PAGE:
Thursday, November 14, 2013

Calla Lily Vases: Developing the Form

I like where I've arrived. Of course, I did earlier too. Every improvement feels great. I suppose there are many more to go, in everything that can develop. Here's the story of one development.:

I've liked the form of calla lilies, a graceful, loose, wavy curve. Thought several years ago I'd try to make vases in a similar shape.

OK. Rather clumsy, and a flared shape isn't good for many kinds of flower arrangements  -- they flop.

Sometime later, in a class I learned this idea. Thank you again, Reiko Campbell.

Interesting. How to make it better?

I like the looseness of both of these early ones, the curves, the cut top. Not the stems I didn't attach well enough. They broke, immediately. And the shape of the pot? Eh. And the proportions? Something very wrong.

Next try:

 Ah, better with a flared base for stability. Stability is a big issue for vases. Bouquets are so often top heavy, and cantilevered arrangements are tempting. The vase needs to stand up under all sorts of inspiration.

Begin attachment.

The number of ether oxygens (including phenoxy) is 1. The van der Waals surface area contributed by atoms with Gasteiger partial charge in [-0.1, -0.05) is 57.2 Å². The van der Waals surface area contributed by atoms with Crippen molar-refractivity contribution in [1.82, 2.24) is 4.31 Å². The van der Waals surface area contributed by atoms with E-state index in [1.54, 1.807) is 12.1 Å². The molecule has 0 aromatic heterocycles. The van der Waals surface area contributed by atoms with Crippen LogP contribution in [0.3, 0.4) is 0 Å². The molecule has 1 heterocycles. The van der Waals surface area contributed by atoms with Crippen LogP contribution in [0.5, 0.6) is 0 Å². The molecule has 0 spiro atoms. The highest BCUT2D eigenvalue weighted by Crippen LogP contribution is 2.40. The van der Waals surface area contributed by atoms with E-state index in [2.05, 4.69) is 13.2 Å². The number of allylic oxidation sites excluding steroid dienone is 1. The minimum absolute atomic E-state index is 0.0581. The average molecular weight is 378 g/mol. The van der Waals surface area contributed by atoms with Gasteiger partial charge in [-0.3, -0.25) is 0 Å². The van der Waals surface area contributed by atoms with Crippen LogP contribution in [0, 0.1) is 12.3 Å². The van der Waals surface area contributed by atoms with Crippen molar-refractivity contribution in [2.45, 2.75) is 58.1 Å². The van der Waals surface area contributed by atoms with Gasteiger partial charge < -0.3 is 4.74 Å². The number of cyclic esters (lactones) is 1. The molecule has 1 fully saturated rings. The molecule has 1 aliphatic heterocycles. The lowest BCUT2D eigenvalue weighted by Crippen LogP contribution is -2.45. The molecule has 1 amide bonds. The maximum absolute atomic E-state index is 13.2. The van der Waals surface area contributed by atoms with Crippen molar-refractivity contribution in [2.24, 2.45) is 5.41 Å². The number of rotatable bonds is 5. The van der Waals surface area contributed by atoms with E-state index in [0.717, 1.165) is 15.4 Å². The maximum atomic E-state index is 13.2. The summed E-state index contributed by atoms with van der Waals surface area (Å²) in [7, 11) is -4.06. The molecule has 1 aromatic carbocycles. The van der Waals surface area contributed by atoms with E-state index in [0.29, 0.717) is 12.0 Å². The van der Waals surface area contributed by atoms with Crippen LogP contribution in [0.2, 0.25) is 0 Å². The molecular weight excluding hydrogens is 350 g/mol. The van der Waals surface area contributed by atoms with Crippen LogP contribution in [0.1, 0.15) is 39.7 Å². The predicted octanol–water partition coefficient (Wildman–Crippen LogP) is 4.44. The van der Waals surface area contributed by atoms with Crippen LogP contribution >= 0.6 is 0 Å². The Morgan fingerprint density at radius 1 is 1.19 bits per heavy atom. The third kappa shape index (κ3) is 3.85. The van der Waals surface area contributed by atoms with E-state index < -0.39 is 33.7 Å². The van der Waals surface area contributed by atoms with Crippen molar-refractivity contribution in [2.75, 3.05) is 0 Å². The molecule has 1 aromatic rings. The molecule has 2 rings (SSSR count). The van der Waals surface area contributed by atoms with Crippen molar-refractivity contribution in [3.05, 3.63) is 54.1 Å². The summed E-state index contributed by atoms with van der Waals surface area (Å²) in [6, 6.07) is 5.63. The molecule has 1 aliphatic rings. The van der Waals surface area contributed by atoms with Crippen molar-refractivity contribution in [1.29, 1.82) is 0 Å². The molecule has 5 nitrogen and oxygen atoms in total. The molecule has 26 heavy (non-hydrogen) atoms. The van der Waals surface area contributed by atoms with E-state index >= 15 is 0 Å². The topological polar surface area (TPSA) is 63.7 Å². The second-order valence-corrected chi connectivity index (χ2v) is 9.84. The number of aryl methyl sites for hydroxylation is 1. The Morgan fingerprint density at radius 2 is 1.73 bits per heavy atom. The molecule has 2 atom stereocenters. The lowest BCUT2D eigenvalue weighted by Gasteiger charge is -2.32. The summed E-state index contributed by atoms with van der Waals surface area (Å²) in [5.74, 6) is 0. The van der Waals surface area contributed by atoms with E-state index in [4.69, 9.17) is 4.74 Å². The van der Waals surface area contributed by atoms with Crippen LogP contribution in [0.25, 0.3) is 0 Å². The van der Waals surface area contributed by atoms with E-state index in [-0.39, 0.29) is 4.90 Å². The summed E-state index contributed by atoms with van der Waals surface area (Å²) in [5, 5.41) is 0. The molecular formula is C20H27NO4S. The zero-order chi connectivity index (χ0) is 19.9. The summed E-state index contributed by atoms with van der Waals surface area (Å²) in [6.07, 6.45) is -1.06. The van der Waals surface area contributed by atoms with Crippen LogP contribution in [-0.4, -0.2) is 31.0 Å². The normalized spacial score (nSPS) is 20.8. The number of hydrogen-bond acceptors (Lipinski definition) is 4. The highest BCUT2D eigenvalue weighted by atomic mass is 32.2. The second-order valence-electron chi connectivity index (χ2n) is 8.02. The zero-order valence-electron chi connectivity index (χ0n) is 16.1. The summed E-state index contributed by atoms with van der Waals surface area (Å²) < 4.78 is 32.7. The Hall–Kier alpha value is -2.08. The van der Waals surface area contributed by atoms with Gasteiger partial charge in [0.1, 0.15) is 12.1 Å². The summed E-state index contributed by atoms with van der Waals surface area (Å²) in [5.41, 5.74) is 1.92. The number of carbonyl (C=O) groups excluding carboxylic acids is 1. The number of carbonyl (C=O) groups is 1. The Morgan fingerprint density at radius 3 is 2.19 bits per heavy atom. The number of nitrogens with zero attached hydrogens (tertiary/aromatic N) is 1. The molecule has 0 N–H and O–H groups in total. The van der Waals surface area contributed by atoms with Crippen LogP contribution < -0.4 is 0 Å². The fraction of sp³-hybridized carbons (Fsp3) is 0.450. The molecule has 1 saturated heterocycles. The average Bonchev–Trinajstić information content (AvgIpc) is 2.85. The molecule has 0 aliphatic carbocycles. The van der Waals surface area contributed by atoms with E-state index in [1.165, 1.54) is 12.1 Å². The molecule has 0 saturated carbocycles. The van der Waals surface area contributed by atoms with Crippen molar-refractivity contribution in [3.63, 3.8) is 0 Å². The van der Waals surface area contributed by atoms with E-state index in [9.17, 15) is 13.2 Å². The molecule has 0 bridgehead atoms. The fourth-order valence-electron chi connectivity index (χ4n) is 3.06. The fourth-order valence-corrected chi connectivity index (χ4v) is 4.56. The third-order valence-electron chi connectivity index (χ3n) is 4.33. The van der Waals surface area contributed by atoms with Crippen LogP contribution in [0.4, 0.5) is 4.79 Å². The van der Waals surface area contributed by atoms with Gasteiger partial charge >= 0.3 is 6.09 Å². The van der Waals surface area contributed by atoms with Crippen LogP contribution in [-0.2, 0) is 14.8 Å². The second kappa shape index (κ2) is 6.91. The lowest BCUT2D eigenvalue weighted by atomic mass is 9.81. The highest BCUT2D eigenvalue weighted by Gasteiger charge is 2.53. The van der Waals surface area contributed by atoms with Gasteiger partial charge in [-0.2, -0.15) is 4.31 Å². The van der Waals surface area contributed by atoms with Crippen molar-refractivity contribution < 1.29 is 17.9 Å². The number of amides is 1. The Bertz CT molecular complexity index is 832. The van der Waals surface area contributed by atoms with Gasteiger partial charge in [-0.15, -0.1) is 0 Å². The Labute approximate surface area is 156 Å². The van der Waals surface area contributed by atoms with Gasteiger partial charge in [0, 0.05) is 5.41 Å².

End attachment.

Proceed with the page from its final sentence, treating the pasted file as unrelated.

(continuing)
But stiff and a bit dull.Try this:

Much better with a looser shape. I like the emphasis on the flowers. Thought I'd try to make them realistic.


 Not enough control. Forget it. Better like I did it before, just something in the glaze that marks the flowers as a bit different from the body of the vase. Note: development is not, nothing like, a straight line of progress.
 So what shapes really work to make something that holds flower stems close together, is stable, and looks graceful and organic? These seem more successful.

I started adding a leaf, as the vases got bigger.

 But get rid of those horizontal throwing rings. They fight with the general vertical form. Here are the current best, and a new glazing idea that I like. Wonder what's next...